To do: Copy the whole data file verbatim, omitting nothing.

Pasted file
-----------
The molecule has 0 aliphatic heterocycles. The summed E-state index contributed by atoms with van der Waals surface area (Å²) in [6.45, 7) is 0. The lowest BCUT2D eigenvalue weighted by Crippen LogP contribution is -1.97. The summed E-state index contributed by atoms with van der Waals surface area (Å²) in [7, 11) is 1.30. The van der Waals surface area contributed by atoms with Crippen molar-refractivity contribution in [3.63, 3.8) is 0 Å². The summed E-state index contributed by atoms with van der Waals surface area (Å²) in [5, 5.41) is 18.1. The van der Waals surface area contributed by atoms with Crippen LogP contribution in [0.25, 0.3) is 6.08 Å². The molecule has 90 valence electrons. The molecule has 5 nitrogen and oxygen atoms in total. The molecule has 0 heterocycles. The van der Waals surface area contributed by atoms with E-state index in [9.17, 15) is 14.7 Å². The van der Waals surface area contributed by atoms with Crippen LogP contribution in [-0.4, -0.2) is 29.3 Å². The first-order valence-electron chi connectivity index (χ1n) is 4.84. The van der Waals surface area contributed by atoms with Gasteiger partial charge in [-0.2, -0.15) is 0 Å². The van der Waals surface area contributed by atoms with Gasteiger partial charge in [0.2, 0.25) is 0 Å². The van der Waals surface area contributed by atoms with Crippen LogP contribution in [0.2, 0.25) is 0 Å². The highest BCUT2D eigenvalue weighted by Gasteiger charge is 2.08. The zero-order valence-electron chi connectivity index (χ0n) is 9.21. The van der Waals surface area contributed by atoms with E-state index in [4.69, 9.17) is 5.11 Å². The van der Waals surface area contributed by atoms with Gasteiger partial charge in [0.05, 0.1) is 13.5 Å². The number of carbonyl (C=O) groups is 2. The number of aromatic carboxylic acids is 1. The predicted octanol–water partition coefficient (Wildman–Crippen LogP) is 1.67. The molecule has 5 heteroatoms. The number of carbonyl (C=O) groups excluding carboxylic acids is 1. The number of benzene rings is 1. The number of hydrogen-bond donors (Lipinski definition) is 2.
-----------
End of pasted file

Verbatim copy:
The molecule has 0 aliphatic heterocycles. The summed E-state index contributed by atoms with van der Waals surface area (Å²) in [6.45, 7) is 0. The lowest BCUT2D eigenvalue weighted by Crippen LogP contribution is -1.97. The summed E-state index contributed by atoms with van der Waals surface area (Å²) in [7, 11) is 1.30. The van der Waals surface area contributed by atoms with Crippen molar-refractivity contribution in [3.63, 3.8) is 0 Å². The summed E-state index contributed by atoms with van der Waals surface area (Å²) in [5, 5.41) is 18.1. The van der Waals surface area contributed by atoms with Crippen LogP contribution in [0.25, 0.3) is 6.08 Å². The molecule has 90 valence electrons. The molecule has 5 nitrogen and oxygen atoms in total. The molecule has 0 heterocycles. The van der Waals surface area contributed by atoms with E-state index in [9.17, 15) is 14.7 Å². The van der Waals surface area contributed by atoms with Crippen LogP contribution in [-0.4, -0.2) is 29.3 Å². The first-order valence-electron chi connectivity index (χ1n) is 4.84. The van der Waals surface area contributed by atoms with Gasteiger partial charge in [-0.2, -0.15) is 0 Å². The van der Waals surface area contributed by atoms with Gasteiger partial charge in [0.2, 0.25) is 0 Å². The van der Waals surface area contributed by atoms with Crippen LogP contribution in [0.2, 0.25) is 0 Å². The highest BCUT2D eigenvalue weighted by Gasteiger charge is 2.08. The zero-order valence-electron chi connectivity index (χ0n) is 9.21. The van der Waals surface area contributed by atoms with E-state index in [4.69, 9.17) is 5.11 Å². The van der Waals surface area contributed by atoms with Gasteiger partial charge in [0.05, 0.1) is 13.5 Å². The number of carbonyl (C=O) groups is 2. The number of aromatic carboxylic acids is 1. The predicted octanol–water partition coefficient (Wildman–Crippen LogP) is 1.67. The molecule has 5 heteroatoms. The number of carbonyl (C=O) groups excluding carboxylic acids is 1. The number of benzene rings is 1. The number of hydrogen-bond donors (Lipinski definition) is 2.